Excellent advice from Laura. you do need to make sure your calculations are correct and that your heart rate monitor is reading correctly. Your MHR as a general rule should be 220 - your age, but to get it more accurate do a run test, for example run hard up a longish hill 3 times and recover downhill after each one. your third hill should give you a maximum reading. You should find it’s close to that formula. I did mine last week and the formular said mine should be 168. It was actually 170.
Then there’s the question of working to MHR or your working (reserve) heart rate. Your working heart rate is supposed to be more accurate. Your WHR is your MHR-resting heart rate X percentage of training zone + your resting heart rate. So for me for example my MHR is 170 and my RHR is 45. So that’s 170-45=125. 125X 80%=100. 100 +45 =145. So training at 80% for me using WHR is around 145bpm. If I worked purely on MHR that calculation would be 170 X 80%=136bmp. So working with your WHR means you can go a little faster. BUT I still haven’t found out what most people work to yet!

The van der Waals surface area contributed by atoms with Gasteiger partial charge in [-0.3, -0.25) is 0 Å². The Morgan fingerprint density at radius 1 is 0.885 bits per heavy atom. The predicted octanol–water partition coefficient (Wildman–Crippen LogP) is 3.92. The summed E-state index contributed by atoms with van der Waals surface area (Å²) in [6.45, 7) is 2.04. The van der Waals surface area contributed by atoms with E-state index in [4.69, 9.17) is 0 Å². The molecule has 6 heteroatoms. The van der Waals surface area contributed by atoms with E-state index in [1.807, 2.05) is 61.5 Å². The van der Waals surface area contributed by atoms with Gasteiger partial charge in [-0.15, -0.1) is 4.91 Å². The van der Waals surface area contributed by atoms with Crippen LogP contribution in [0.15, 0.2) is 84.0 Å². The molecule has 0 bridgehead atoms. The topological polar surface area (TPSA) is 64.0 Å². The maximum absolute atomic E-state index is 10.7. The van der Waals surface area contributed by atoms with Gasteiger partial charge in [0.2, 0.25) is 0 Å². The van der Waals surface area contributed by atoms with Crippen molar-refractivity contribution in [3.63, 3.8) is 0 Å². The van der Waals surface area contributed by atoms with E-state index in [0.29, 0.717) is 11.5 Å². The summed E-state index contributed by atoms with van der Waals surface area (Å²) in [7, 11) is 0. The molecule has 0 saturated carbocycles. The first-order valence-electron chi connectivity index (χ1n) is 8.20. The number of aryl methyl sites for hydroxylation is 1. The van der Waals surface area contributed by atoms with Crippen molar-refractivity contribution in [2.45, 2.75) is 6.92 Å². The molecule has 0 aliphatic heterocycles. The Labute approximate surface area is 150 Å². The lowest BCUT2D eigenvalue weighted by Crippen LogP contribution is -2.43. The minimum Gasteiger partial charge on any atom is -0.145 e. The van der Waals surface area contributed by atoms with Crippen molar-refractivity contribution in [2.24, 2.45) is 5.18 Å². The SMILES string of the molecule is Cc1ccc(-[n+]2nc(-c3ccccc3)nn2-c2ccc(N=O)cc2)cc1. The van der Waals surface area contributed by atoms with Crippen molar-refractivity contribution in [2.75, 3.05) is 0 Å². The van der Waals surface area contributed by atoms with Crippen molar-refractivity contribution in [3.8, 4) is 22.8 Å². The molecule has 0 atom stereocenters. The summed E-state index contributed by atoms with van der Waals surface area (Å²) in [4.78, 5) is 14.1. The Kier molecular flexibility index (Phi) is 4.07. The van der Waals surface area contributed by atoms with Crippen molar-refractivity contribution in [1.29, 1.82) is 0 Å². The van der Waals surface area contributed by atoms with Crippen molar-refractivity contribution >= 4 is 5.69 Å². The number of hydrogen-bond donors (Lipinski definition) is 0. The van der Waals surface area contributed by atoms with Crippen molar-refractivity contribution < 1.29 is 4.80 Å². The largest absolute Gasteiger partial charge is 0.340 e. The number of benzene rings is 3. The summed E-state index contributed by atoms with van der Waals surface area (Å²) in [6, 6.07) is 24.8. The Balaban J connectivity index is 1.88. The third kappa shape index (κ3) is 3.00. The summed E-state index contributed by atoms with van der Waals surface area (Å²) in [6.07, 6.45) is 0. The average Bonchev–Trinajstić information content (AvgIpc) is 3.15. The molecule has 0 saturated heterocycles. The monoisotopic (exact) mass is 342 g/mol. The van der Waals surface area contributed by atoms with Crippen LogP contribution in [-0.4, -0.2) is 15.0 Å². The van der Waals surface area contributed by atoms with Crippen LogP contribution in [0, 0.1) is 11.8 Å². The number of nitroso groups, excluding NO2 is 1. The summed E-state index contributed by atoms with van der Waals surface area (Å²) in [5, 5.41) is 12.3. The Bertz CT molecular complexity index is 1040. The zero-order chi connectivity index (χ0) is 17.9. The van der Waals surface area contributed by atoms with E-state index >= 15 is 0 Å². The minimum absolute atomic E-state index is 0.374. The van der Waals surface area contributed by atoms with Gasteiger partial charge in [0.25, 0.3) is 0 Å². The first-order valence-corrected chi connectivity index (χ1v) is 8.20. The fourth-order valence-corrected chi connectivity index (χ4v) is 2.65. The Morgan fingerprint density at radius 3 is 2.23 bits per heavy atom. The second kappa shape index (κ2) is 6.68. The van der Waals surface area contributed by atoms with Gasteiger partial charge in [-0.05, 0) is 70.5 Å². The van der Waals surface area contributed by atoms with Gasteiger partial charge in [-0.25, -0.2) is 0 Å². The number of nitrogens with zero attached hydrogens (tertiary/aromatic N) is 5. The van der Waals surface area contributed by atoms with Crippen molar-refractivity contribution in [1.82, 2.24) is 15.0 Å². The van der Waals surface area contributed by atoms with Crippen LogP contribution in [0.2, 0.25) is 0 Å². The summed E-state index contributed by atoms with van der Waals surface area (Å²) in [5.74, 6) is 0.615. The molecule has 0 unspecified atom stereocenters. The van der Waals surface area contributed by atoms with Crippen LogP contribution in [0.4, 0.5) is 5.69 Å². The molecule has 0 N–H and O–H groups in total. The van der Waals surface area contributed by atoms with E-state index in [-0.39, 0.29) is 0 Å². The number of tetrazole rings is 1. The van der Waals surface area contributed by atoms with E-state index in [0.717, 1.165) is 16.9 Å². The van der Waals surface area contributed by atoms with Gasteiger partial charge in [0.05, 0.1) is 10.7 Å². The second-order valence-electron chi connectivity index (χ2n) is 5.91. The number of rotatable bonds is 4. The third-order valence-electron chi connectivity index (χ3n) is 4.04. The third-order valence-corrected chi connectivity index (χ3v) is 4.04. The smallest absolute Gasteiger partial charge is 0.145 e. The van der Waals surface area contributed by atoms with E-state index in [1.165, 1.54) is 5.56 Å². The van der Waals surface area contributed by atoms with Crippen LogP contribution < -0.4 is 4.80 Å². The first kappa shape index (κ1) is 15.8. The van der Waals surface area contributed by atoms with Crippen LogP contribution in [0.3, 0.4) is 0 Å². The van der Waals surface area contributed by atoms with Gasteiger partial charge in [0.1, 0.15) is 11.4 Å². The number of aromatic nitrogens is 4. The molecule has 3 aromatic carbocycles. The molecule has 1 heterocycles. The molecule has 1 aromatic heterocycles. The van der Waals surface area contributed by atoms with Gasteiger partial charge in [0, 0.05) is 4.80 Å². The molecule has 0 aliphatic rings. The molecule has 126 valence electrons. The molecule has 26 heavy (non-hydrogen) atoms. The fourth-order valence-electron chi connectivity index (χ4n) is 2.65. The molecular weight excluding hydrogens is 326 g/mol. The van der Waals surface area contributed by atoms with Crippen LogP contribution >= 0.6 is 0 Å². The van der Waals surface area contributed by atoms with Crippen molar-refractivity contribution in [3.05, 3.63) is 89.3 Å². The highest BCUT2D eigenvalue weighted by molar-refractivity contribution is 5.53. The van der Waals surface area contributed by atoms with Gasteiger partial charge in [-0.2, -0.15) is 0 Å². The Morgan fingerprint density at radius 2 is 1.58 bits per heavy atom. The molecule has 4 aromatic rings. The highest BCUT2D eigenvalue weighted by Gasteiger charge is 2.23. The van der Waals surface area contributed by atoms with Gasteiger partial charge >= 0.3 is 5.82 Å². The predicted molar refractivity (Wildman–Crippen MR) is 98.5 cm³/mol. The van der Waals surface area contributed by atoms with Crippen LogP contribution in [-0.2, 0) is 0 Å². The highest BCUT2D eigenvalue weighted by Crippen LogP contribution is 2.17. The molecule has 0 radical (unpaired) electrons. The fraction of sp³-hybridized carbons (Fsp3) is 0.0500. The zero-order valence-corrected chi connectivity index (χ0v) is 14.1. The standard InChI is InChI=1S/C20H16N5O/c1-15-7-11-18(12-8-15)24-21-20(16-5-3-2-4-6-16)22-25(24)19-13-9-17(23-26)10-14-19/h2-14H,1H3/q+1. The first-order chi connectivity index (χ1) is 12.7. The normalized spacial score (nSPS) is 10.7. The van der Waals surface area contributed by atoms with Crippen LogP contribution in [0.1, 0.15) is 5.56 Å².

Also, I have found that if i don’t have a good contact with my heart rate strap by wetting the contacts enough, you can get a high reading…mine was 210 last week! I had to stop and spit on the contacts and start again.
Having sais all that, It may be just that your cardio fitness hasn’t caught up with your enthusiasm yet, so just slow it down. your heart doesn’t know what pace your running or weather it’s uphill or downhill. It just knows how hard it needs to work, which is why I understand that training this way is the best.
Good luck with it. Be patient